Journal of Physical Chemistry C,; Vol. 117(2013)p. 522-531

Artikel i vetenskaplig tidskrift

CFD Characerization of Monolithic Reactors for Kinetic Studies

Canadian Journal of Chemical Engineering,; Vol. 92(2014)p. 1570-1578

Artikel i vetenskaplig tidskrift

Soltani, S., Andersson, R., Andersson, B., Oxidation of synthetic soot with NO2 in the presence of water vapor and oxygen

The combustion of diesel fuel in engines produces pollutant gases as well as particulate matter (PM). As a result, diesel exhaust has detrimental effects on human health and on the environment. Therefore, emissions from diesel exhaust have been regulated by legislations in many countries all around the globe. To comply with those regulations, diesel vehicles are equipped with a so-called “after-treatment” system in which gaseous pollutants are chemically treated via several catalytic reactions. Also involved in the after-treatment system is a diesel particulate filter (DPF) that collects the PM and thereby removes it from diesel exhaust.
The accumulation of PM in the filter has adverse effects on fuel consumption, and, therefore, the collected PM has to be burned regularly in a process known as regeneration. PM is largely composed of carbon, and regeneration can be achieved by letting it react with oxygen that is present in the exhaust in abundance. This, however, requires temperatures as high as 500 C that can be achieved with the combustion of additional fuel in the exhaust line known as “active regeneration.” In addition to the consequent fuel penalty, such high temperatures increase the risk of melting the filter due to uncontrolled chemical reactions. An auxiliary approach that can largely circumvent these drawbacks would be to utilize NO2; another component of diesel exhaust that can burn PM at the same temperature as diesel exhaust and is therefore referred to as passive regeneration. For this reason, it is undoubtedly beneficial to have control algorithms that account for the NO2-assisted reaction and that determine the optimal frequency of active regeneration cycles. Such algorithms would be strongly dependent on the mathematical models that are used to predict the required conditions for achieving optimality.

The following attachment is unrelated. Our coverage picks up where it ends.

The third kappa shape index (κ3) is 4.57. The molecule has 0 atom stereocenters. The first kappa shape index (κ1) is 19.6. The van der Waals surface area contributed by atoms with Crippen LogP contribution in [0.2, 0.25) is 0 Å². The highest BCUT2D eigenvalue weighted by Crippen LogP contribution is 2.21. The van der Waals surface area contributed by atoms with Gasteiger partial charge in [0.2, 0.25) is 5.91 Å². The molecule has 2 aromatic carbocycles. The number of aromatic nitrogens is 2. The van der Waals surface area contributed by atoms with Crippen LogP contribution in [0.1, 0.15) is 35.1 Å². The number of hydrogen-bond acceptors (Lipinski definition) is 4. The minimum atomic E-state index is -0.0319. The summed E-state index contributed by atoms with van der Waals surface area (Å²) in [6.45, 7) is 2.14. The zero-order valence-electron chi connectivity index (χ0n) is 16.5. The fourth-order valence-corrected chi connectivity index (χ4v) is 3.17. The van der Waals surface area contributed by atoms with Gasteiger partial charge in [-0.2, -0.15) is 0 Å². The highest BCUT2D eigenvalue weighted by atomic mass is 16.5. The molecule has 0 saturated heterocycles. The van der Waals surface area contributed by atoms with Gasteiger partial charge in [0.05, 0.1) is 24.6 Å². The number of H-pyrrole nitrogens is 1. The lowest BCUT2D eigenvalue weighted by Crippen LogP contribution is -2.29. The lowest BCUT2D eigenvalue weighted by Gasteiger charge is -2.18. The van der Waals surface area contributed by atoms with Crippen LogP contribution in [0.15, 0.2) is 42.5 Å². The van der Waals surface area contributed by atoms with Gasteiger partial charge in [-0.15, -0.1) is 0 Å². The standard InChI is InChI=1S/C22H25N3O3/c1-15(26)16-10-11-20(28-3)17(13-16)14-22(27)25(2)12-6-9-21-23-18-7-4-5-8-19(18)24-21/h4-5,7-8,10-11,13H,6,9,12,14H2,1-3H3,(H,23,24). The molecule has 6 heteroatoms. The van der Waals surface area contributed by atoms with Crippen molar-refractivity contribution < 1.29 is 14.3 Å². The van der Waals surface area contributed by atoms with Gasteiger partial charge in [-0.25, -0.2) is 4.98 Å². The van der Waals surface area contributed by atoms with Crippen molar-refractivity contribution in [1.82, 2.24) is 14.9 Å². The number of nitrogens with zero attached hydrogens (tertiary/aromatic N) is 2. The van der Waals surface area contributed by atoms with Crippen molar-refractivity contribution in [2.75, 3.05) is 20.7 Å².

The main focus of this thesis is on the reaction between PM and NO2. Within this study, experimental and theoretical methods were developed to study this reaction in a more fundamental way. The achievements of this study include guidelines for conducting high-quality experiments, the method of sample preparation so that repeatable and consistent experimental results can be obtained, simulation methods for acquiring insight into the fundamental aspects of the reaction between PM and NO2, and a kinetic model for this reaction that also includes the influence of other components of diesel exhaust such as water vapor and oxygen that have promoting effects on the rate of the reaction.


Hållbar utveckling



Kemiska processer

Annan kemiteknik



Doktorsavhandlingar vid Chalmers tekniska högskola. Ny serie: 4245




Opponent: Prof. Michiel Makkee, Delft University of Technology, the Netherlands